What shall we cook today? It seems that for most of us, a bit of our book obsession would carry over to the cookbook genre, so this week for Weekly Geeks, let's talk cookbooks! Here are some ideas to get you started:I have had an on-again, off-again relationship with cooking. When first married and living in New York City, I LOVED cooking. I enjoyed reading the monthly magazines (Bon Appetit and Gourmet were my favorites); I loved going to the local green grocer, bakery, pasta shop, etc and buying all the freshest ingredients; I frequently visited such food emporiums as Zabar's and Balducci's to expand my culinary education; I even took a couple of classes at the New School to hone such essential techniques as knife skills and basic baking; I was privileged to volunteer at the James Beard Foundation when it first opened. I thought nothing of working an 8 hour day and coming home to "relax" by preparing a 3 course dinner. At the time, my favorite cookbook author was Martha Stewart and I would pour over the lovely illustrations as I imagined entertaining my own guests at a holiday soiree.
--Describe your cookbook collection. How many cookbooks do you own? A lot? Just a few? None at all?
--Do you even buy cookbooks? Or do you gather family cookbook compilations and/or recipe files instead?
--Do you like to collect certain types of cookbooks? Say, from certain chefs? From places you visit? From a particular food group or style?
--When buying cookbooks, what do you look for? Does it need to have pictures? Spiral binding? A specific type of font?
--What is your favorite cookbook? Tell us the story behind it.
--Tell us about your most well-used cookbook. Is it different from your favorite cookbook? Or are they one and the same?
--Take a picture of your collection. How and where do you organize it?
--Share a recipe from one of your favorite cookbooks. Include a picture if you can.
The cookbooks that I used most often during this time period, and still do to this day, were the Silver Palatte Cookbooks by Sheila Lukins and Julee Rosso. I enjoy the food descriptions and the unique blending of everyday ingredients with more exotic herbs and spices. To the naked eye, the cookbooks are a mess - with accidental spills, handmade notes, and dog-eared pages - but to me, each one of those spills brings back vivid memories of an exciting time in my life.
Another series of cookbooks that I used quite often at that time - and still enjoy - are those by Sarah Leah Chase: The Nantucket Open House Cookbook and Warm Weather Cooking. The recipes are wonderfully classic fare with a slight modern twist. What I love most about these two cookbooks, however, are not the recipes, but the eloquent descriptions that the author uses to describe each dish. These are truly cookbooks that I could sit down and read cover to cover --- not just skim to find a particular recipe.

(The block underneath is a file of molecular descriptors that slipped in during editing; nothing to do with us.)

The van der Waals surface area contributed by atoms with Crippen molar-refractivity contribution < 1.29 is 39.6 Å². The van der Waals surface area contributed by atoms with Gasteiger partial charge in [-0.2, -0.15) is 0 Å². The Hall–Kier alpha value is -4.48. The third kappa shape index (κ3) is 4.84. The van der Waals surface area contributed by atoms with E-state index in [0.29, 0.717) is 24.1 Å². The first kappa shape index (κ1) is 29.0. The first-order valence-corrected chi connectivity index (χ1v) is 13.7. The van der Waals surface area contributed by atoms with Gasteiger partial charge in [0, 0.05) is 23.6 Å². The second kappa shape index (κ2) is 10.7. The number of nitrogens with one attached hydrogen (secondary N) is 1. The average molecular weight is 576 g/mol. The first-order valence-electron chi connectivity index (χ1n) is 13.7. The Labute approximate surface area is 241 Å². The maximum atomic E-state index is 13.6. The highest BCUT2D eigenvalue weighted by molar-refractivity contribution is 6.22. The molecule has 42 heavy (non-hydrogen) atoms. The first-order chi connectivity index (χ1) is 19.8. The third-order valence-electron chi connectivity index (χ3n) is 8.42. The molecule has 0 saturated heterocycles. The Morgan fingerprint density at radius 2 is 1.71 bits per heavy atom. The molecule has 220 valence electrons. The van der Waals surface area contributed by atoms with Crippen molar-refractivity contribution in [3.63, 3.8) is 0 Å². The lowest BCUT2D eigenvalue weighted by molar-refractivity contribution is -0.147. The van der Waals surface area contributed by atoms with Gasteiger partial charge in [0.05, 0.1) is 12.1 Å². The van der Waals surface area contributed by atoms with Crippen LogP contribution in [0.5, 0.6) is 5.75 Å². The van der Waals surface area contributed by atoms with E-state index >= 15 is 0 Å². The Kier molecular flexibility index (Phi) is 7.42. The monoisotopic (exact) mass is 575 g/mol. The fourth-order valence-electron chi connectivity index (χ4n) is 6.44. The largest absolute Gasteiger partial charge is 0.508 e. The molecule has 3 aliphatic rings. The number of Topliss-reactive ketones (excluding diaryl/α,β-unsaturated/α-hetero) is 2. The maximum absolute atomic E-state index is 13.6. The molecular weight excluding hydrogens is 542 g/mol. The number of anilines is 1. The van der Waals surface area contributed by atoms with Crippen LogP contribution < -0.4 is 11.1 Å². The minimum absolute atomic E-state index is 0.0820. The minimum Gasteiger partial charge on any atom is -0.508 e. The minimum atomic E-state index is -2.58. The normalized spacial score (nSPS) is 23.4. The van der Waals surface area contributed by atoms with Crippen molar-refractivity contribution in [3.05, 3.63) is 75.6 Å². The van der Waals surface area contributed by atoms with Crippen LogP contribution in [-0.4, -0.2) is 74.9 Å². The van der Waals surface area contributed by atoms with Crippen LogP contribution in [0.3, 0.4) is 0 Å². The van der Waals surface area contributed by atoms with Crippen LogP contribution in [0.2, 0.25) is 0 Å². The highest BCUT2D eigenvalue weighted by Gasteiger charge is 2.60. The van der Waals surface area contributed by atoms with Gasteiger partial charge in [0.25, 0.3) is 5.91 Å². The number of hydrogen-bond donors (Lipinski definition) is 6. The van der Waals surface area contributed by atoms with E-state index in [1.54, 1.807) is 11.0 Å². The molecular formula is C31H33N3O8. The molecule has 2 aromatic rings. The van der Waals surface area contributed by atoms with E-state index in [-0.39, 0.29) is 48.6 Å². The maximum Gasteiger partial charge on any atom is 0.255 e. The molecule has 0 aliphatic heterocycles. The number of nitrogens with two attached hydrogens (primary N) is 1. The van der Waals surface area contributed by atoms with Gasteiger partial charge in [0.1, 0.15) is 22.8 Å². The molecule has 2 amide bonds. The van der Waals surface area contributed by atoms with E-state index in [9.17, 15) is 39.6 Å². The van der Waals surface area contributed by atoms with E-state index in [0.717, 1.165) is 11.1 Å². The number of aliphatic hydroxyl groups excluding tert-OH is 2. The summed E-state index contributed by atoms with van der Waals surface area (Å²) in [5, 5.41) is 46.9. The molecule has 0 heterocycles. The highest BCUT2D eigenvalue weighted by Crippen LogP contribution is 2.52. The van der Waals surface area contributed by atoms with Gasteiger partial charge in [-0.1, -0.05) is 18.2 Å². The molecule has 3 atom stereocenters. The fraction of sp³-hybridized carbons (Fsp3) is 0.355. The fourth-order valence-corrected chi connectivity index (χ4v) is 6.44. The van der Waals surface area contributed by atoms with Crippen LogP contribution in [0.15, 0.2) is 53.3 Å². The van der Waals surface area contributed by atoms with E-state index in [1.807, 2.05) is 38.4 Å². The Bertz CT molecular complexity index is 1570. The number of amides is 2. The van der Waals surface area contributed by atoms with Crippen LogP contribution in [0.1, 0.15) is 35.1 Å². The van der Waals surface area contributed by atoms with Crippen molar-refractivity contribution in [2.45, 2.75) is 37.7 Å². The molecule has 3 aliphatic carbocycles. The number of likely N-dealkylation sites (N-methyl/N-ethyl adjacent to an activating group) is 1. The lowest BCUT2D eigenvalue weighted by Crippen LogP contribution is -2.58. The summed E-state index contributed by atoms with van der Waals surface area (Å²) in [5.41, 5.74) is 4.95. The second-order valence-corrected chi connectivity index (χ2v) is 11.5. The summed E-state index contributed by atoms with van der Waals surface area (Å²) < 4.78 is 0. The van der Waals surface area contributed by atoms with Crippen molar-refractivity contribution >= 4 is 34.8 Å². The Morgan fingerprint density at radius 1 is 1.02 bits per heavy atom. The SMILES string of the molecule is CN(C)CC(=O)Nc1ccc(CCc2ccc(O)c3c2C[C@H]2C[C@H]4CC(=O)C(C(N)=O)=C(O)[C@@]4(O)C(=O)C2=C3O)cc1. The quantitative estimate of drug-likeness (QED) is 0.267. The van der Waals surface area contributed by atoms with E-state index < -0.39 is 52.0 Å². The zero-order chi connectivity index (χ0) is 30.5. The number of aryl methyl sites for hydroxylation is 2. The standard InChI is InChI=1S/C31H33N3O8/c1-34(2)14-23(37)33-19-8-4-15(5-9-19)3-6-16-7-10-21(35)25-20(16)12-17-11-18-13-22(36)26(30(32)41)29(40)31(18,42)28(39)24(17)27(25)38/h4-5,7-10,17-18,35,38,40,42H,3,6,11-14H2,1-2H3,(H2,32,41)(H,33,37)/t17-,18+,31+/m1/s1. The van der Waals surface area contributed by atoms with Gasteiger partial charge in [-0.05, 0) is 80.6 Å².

Once kids came on the scene - the love of cooking waned. The day that I slaved over a dish of homemade maccaroni and cheese - only to have noses turned up and voices screaming, "It's not like the blue box" -- I realized that I needed to put aside gourmet cooking for a while. And so I did. My children never did enjoy casseroles (so....the crock pot meals were out), and didn't really enjoy adventures on their meal plate (although they seemed to relish it any other time of day). I found a few tried and true staples and stuck with them in order to maintain peace.
I have ALWAYS enjoyed baking, however, and that is something that no child ever turned up a nose. At one point I would bake muffins for my husband's bank branch office every Saturday: 3 dozen mini-muffins each of 3 different varieties. I had a repertoire of about 20 muffins that I would rotate. I continued that practice when we moved from Connecticut to Kansas and I joined a Bible Study group. I would usually make 6 dozen mini-muffins each of 2 different varieties. It was a lot of fun and allowed me to experiment with the creative side of my brain. I even did a little (very little) catering during this time in my life - concentrating on hors d'oeuvres and desserts - and of course, muffins.
Christmas cookies have always been a huge deal in our house. Until recently I would usually bake about 8-10 different kinds of cookies including chocolate truffles, pecan crescents, decorated sugar cookies, and gingerbread houses. All 3 of my children would aid in the preparation of Christmas cookies from the time they were about 15 months old. We started slow - with M&M cookies - and for every 3 M&Ms that went on a cookie, 1 went in the mouth. Soon, however, they would progress to decorating sugar cookies, and now my youngest has pretty much taken over as the official cookie baker in our household. Some parents play games with their children - I bake cookies.
I think cooking is something that I will probably return to once I am retired. I am such a singularly focused invidual, that it is just about all I can do to manage the lesson plans for the 6 different classes that I teach; we eat a lot of frozen food, tuna, and pasta. Once my school work is more under control, however, I do think I would like to return to the kitchen. I really do enjoy the entire process of cooking: the research for recipes - the shopping for ingredients - the chopping and mincing and mixing - and sometimes, even the clean up (if it isn't too late). I will still refer to my favorite recipe books (as mentioned above) - but these days I also use the All Recipes site quite a bit. I have yet to not find a recipe (or several dozen) for a dish that I want to prepare. I can save all recipes in an online file, and I can print them off as needed.